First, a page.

Pacific Media Network 12 October 2020
Family First Comment: Ahdar believes over time this act could get broadened with input from organisations such as the human rights movement or whoever sees fit. “The elderly are very much in the gun. And the most vulnerable are the poor, the handicapped and people with disabilities, the mentally ill and depressed,” he says.
Pacific community and faith based leaders who condemn the End of Life Choice Act say it sets a dangerous precedent.
The contentious act, gives people with a terminal illness the option of assisted dying.
To be able to ask for assisted dying, a person must meet all the following criteria. They must:
- be aged 18 years or over
- be a citizen or permanent resident of New Zealand
- suffer from a terminal illness that’s likely to end their life within 6 months
- have significant and ongoing decline in physical capability
- experience unbearable suffering that cannot be eased
- be able to make an informed decision about assisted dying.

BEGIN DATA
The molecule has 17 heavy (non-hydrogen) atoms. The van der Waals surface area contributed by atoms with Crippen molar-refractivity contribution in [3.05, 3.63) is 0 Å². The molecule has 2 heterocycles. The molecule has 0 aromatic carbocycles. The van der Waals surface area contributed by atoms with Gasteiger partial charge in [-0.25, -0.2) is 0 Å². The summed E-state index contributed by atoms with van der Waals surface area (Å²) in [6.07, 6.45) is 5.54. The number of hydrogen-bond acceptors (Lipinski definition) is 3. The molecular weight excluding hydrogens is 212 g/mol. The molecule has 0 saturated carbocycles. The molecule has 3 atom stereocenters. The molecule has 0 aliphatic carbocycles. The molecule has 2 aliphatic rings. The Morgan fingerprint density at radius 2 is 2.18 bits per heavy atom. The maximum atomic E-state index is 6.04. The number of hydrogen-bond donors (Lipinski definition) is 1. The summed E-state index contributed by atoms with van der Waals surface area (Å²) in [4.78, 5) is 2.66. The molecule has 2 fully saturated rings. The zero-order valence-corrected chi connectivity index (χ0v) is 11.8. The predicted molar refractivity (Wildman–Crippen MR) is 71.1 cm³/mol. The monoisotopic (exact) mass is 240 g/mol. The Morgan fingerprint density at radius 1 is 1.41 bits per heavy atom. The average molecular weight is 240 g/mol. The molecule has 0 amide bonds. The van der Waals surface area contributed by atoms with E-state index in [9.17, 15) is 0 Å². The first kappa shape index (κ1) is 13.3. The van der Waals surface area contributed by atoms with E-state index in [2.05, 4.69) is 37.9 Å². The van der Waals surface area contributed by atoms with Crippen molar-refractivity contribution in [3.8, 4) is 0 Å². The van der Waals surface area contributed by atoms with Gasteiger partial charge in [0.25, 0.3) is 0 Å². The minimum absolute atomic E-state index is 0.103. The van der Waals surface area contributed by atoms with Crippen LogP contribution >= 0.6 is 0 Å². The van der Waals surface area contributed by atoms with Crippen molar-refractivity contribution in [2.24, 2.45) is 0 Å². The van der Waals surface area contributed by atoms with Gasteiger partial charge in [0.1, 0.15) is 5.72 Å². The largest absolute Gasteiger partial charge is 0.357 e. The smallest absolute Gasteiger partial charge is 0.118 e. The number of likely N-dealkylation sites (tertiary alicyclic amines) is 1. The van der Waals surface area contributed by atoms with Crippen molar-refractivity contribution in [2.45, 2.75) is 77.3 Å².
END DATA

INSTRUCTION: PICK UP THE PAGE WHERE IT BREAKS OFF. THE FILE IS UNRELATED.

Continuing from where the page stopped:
But University of Otago Law Faculty professor Rex Tauati Ahdar describes the act as “therapeutic killing”.
He says it is not well drafted and the slippery side of the act is the psychological side.
“Once we become accustomed to the idea of voluntarily ending life, it becomes easier for society to take further steps to end the lives of those who feel life is not worth living or deserve dignity.”
Professor Ahdar says the intention of assisting someone to commit suicide is a serious offence that can lead to a penalty of up to 14 years imprisonment.
“That section of the law is going to be repealed or nullified when this act comes into effect.
“The coercion around people, and the pressure they put on themselves, what can remove a patient’s thought from subjecting to it? There’s no part there to protect patients from feeling pressured.”
READ MORE: https://pacificmedianetwork.com/articles/euthanasia-referendum-end-of-life-choice-act-is-unsafe-uncaring-unkind?fbclid=IwAR3pqifHCFckFsSDi2xQfVF4y2u2xCr3frchRslNyeH88tATJXQsTEYl3xI